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Bob & Tanya's Contributions to Natural Heritage Conservation, Science and Publications

Updated: Nov 13, 2020

Robert Stewart & Tanya Balcar’s Contributions to Natural Heritage Conservation, Science and Publications 26.09.15.

In 1989 we established a tree nursery in Vattakanal to provide free of charge many thousands of utility trees to local communities and native Shola trees for Shola regeneration.

In 2004 we established a second nursery in Pambarpuram specialising in grassland and rare and endangered species.

In Pambarpuram we have built a world class collection of ornamental plants we hope will serve the Trust economically for generations to come and maintain employment for local people.

Regular articles for Shola magazine from 1995 – Anglade Institute of Natural History

“Flora of the Palni Hills” K.M. Matthew (1999) – Appendix 6 – Germination and cultivation data of over 200 (mainly woody) Shola species.

On two occasions we have received small grants from the Botanical Survey of India (2005 & 2006) for the collection and reproduction of rare and endangered plants with a view to their in situ/ex situ conservation.

Mukurthi – A publication of the Tamil Nadu Forest Department (2007) – 2 chapters and photos

A new Nilgiri flora – funds sanctioned in 2004 weeks before the death of its principal author Fr K.M. Matthew. Our research identified some 800 species that had not been covered in both the Carnatic and Palni floras. This is still available for future research.

Our other work in the Nilgiris over a number of years has involved weeding Cestrum out of Cairn Hill Forest, and a successful trial weeding of Scotch Broom out of grasslands adjoining Mukurthi National Park.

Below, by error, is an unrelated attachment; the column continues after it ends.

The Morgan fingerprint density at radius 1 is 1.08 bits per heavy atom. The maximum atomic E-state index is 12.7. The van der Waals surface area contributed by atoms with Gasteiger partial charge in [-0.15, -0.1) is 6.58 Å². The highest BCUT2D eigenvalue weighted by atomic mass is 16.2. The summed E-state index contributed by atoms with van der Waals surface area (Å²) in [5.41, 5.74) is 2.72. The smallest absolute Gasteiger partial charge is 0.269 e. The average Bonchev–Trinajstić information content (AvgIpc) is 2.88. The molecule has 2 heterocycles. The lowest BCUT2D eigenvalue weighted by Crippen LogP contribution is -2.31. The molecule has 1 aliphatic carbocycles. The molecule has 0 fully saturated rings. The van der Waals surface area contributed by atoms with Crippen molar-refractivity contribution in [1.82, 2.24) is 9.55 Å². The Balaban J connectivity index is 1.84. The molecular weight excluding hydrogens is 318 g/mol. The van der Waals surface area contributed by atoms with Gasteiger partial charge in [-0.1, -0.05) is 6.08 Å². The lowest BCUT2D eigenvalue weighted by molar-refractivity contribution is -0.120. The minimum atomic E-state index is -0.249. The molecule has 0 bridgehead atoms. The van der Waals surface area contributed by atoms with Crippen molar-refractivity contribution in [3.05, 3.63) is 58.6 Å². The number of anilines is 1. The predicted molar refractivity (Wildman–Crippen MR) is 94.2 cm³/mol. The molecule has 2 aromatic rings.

We submitted an 8000 word chapter and photos for publication by INTACH on the “Natural Heritage of Kodaikanal”. Recently published.

A chapter in Social Change, a journal of the Council for Social Development “Restoration of southern Indian Shola forests: Realising community based forest conservation in the Palni Hills of the Western Ghats” 2003.

In 2004 our story of restoring Pambar and Vattakanal Sholas was translated into Tamil by Fr. K.M. Mathew, South India’s foremost botanist, and published by the Rapinat Herbarium, Trichy.

Our work has also been acknowledged in Sanctuary Magazine June 2006, “The Next Big Thing” (ecological restoration) and by Dr H.J. Noltie in “The Life and Work of Robert Wight” (2007) published by the Royal Botanic Garden, Edinburgh (UK).

In 2006 we started the restoration of a large marshland near Kodaikanal. We worked for six years with the support of the Forest Department and hundreds of volunteers. We prevented it from being overrun by land plants. It is an important water source for Theni district.

Envis bulletin, Wildlife Institute of India (2008) – a small chapter on some of the threatened plants of the Palni Hills.

Tahr magazine, Nilgiri Wildlife and Environment Association – a number of articles.

A chapter in “Ecological Restoration Principles, Values and Structure of an Emerging Profession” A. Clewell & J. Aronson, January 2013, Island Press. Society for Ecological Restoration International.

In 2009 a large book, edited by Neema Pathak “Community Conserved Areas in India” was published. Our work around Pambar Shola was one of the three such areas cited from Tamil Nadu. The first of three pages is attached,